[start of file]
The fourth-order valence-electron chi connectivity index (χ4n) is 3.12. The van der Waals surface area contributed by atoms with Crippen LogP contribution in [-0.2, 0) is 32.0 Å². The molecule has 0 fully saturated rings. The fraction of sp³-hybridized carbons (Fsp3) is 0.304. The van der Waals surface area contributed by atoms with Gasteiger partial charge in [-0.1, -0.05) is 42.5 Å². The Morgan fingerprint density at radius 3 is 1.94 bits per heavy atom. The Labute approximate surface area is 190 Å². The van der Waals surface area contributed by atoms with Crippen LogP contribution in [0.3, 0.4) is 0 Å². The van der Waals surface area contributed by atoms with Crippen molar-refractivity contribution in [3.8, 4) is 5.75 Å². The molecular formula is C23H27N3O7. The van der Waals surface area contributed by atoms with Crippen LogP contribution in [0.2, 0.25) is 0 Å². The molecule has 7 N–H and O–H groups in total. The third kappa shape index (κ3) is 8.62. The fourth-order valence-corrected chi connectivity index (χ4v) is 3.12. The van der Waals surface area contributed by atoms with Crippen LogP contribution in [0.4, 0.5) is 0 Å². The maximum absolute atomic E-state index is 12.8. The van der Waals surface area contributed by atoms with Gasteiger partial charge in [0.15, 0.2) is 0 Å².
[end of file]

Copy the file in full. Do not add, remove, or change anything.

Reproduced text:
The fourth-order valence-electron chi connectivity index (χ4n) is 3.12. The van der Waals surface area contributed by atoms with Crippen LogP contribution in [-0.2, 0) is 32.0 Å². The molecule has 0 fully saturated rings. The fraction of sp³-hybridized carbons (Fsp3) is 0.304. The van der Waals surface area contributed by atoms with Gasteiger partial charge in [-0.1, -0.05) is 42.5 Å². The Morgan fingerprint density at radius 3 is 1.94 bits per heavy atom. The Labute approximate surface area is 190 Å². The van der Waals surface area contributed by atoms with Crippen LogP contribution in [0.3, 0.4) is 0 Å². The van der Waals surface area contributed by atoms with Crippen molar-refractivity contribution in [3.8, 4) is 5.75 Å². The molecular formula is C23H27N3O7. The van der Waals surface area contributed by atoms with Crippen LogP contribution in [0.2, 0.25) is 0 Å². The molecule has 7 N–H and O–H groups in total. The third kappa shape index (κ3) is 8.62. The fourth-order valence-corrected chi connectivity index (χ4v) is 3.12. The van der Waals surface area contributed by atoms with Crippen LogP contribution in [0.4, 0.5) is 0 Å². The maximum absolute atomic E-state index is 12.8. The van der Waals surface area contributed by atoms with Gasteiger partial charge in [0.15, 0.2) is 0 Å².